The National Weather Service "can guarantee" that snow will fall and accumulate here by Thursday morning, but it remained unclear Tuesday afternoon on whether Marshall County Schools would be closed Thursday.
"We're coming to the realization that we may have to close schools Thursday," Marshall County Schools Interim Director Roy Dukes said late Tuesday morning. "It may go around us," he said of the snowstorm described by meteorologist Sam Herron.
"We do expect the greater totals farther north, but there are still potentials for gathering snow in Marshall County and more than an inch or two across the mid-state," Herron said. "As far as getting the four-inch amounts, that would be further north, but for travelers there are weather issues."
It's like a prayer answered for thousands of residents.
"There are probably 5,300 students and about 400 teachers praying for snow," Dukes said, promising to have reports sent to the two local radio stations, four network affiliated TV stations in Nashville and to marshalltribune.com.
"This, Herron said, "will be an all snow event. There will be no issues with ice. The ground is cold, so when snow hits it will not melt."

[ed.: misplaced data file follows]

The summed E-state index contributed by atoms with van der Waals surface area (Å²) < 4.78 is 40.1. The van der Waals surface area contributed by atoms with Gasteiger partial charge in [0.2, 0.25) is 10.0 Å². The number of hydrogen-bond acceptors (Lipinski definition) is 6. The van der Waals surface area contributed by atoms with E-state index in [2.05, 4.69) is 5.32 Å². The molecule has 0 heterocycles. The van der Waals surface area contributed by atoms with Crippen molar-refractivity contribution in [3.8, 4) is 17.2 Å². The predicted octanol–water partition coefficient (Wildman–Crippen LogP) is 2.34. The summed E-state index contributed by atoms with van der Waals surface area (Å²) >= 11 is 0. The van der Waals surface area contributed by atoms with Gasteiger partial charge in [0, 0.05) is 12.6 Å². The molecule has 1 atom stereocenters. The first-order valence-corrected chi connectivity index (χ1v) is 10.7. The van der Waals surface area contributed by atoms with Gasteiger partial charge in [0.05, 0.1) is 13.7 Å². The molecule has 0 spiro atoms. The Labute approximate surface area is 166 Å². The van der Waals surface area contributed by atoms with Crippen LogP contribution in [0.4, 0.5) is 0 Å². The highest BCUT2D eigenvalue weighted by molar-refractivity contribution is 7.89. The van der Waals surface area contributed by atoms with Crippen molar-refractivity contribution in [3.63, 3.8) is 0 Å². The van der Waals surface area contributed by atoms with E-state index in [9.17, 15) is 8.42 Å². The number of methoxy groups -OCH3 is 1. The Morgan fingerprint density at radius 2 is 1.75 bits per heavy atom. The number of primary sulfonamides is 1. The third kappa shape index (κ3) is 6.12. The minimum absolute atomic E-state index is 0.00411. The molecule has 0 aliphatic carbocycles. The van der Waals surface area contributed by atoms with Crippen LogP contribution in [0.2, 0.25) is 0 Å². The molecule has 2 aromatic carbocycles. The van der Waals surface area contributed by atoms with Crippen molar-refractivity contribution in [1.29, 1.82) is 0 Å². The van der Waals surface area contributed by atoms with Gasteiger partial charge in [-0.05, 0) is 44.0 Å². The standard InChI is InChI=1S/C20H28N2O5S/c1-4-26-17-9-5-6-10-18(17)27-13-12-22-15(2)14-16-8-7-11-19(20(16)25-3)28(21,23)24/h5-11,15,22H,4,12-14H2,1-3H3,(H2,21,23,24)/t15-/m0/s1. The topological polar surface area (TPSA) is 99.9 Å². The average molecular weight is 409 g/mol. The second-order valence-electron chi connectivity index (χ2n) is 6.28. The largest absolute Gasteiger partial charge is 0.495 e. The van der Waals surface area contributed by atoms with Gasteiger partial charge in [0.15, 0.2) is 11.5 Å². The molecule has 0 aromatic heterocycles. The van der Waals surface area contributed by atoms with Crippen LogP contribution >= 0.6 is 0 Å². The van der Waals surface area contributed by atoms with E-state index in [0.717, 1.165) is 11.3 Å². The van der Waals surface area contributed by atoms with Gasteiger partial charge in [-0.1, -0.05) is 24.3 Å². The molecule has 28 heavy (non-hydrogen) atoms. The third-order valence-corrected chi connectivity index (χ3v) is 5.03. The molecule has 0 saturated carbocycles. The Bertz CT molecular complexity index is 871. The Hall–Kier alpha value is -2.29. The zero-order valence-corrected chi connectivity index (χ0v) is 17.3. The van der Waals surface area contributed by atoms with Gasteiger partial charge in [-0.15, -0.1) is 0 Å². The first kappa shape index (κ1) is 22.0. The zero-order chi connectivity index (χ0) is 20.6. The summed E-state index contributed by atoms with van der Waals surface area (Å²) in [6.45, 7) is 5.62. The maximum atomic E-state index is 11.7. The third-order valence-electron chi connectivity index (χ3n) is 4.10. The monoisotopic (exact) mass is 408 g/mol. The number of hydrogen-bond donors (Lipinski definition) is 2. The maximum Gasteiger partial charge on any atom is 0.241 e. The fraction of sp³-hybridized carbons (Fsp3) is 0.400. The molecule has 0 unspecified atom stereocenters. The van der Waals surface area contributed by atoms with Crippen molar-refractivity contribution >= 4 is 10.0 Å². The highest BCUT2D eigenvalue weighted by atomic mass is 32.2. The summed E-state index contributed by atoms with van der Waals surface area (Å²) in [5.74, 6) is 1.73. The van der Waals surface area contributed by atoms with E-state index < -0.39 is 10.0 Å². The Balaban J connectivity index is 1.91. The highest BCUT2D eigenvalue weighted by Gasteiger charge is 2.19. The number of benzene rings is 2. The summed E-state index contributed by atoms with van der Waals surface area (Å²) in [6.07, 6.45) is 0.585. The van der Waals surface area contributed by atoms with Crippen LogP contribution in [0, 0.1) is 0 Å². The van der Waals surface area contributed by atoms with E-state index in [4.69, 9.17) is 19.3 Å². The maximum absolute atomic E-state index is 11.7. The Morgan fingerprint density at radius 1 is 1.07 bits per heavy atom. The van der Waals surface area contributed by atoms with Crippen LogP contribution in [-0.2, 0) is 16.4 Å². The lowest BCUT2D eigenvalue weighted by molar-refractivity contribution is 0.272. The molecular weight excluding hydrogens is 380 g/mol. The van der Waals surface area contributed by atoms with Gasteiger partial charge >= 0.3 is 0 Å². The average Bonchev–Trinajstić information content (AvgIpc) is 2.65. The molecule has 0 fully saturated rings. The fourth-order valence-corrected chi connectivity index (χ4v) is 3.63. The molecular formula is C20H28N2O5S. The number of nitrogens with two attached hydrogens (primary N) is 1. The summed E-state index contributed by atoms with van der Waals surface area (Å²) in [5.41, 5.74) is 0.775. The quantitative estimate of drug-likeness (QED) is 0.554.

Drifts six inches deep are "possible because we do expect blowing snow," the meteorologist continued.
"I think we can guarantee some snow will fall," Herron said. "How much is uncertain," he said, explaining the storm will be "fast moving and not with a lot of moisture, so it could be a somewhat light snow event, maybe even by our standards."
Whether Dukes decides to cancel classes on Thursday "depends" on what he is advised on Wednesday afternoon, that evening, through the night and maybe very early Thursday morning.
"I've worked at this for several years," he said. "If it gets here Wednesday night, we'll do it then.
"I believe the best method for safety is to let parents know as soon as possible and we're going to be watching," Dukes said.
Herron said four inches of snow is "not guaranteed" across all the mid-state area, but "Definitely some snow will fall."
Snow blowing across the road is part of the concern that motivated the National Weather Service to issue a winter storm watch Tuesday morning. A warning was anticipated Tuesday night or Wednesday morning.
"Dry snows tend to accumulate more," Herron said. "Flakes are puffier and pile up deeper."
However, he cautioned, "Keep in mind, when we measure snow, we use averages," he said.
There will be "very, very cold wind chill values through the weekend. That will have a big impact - wind chills of below zero. Friday and Saturday, we may not reach 20 degrees for the highs."